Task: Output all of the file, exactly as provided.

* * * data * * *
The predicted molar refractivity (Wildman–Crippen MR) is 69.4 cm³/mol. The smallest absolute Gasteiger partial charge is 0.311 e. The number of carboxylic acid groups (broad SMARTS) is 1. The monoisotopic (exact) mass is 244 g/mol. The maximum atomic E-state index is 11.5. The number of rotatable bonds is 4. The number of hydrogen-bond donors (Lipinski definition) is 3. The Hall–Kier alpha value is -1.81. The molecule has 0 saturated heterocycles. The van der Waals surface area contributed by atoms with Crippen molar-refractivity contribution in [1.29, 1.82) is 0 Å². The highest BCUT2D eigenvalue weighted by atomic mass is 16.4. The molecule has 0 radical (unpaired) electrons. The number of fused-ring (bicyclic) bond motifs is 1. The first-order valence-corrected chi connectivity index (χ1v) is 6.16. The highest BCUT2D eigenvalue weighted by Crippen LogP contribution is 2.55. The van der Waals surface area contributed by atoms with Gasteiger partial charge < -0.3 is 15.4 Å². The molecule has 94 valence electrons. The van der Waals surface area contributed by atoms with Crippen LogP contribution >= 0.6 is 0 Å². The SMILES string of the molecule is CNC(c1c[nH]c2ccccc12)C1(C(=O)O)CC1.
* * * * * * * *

The predicted molar refractivity (Wildman–Crippen MR) is 69.4 cm³/mol. The smallest absolute Gasteiger partial charge is 0.311 e. The number of carboxylic acid groups (broad SMARTS) is 1. The monoisotopic (exact) mass is 244 g/mol. The maximum atomic E-state index is 11.5. The number of rotatable bonds is 4. The number of hydrogen-bond donors (Lipinski definition) is 3. The Hall–Kier alpha value is -1.81. The molecule has 0 saturated heterocycles. The van der Waals surface area contributed by atoms with Crippen molar-refractivity contribution in [1.29, 1.82) is 0 Å². The highest BCUT2D eigenvalue weighted by atomic mass is 16.4. The molecule has 0 radical (unpaired) electrons. The number of fused-ring (bicyclic) bond motifs is 1. The first-order valence-corrected chi connectivity index (χ1v) is 6.16. The highest BCUT2D eigenvalue weighted by Crippen LogP contribution is 2.55. The van der Waals surface area contributed by atoms with Gasteiger partial charge < -0.3 is 15.4 Å². The molecule has 94 valence electrons. The van der Waals surface area contributed by atoms with Crippen LogP contribution >= 0.6 is 0 Å². The SMILES string of the molecule is CNC(c1c[nH]c2ccccc12)C1(C(=O)O)CC1.